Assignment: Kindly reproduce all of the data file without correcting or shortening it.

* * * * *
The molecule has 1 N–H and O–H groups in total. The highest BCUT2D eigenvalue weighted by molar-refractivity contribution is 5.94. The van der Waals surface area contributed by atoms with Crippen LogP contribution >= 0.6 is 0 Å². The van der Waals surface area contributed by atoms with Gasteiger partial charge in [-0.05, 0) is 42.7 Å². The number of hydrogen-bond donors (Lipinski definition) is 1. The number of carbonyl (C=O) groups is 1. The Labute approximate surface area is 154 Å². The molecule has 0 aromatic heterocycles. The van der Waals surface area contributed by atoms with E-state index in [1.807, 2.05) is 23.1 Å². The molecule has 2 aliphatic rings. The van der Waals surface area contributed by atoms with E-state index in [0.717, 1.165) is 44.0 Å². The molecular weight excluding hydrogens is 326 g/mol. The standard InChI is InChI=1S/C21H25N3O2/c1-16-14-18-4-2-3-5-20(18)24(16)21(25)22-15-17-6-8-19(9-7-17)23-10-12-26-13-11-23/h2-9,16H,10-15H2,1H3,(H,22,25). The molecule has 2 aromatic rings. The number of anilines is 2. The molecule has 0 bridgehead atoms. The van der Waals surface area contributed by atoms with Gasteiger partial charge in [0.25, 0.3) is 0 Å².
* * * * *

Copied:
The molecule has 1 N–H and O–H groups in total. The highest BCUT2D eigenvalue weighted by molar-refractivity contribution is 5.94. The van der Waals surface area contributed by atoms with Crippen LogP contribution >= 0.6 is 0 Å². The van der Waals surface area contributed by atoms with Gasteiger partial charge in [-0.05, 0) is 42.7 Å². The number of hydrogen-bond donors (Lipinski definition) is 1. The number of carbonyl (C=O) groups is 1. The Labute approximate surface area is 154 Å². The molecule has 0 aromatic heterocycles. The van der Waals surface area contributed by atoms with E-state index in [1.807, 2.05) is 23.1 Å². The molecule has 2 aliphatic rings. The van der Waals surface area contributed by atoms with E-state index in [0.717, 1.165) is 44.0 Å². The molecular weight excluding hydrogens is 326 g/mol. The standard InChI is InChI=1S/C21H25N3O2/c1-16-14-18-4-2-3-5-20(18)24(16)21(25)22-15-17-6-8-19(9-7-17)23-10-12-26-13-11-23/h2-9,16H,10-15H2,1H3,(H,22,25). The molecule has 2 aromatic rings. The number of anilines is 2. The molecule has 0 bridgehead atoms. The van der Waals surface area contributed by atoms with Gasteiger partial charge in [0.25, 0.3) is 0 Å².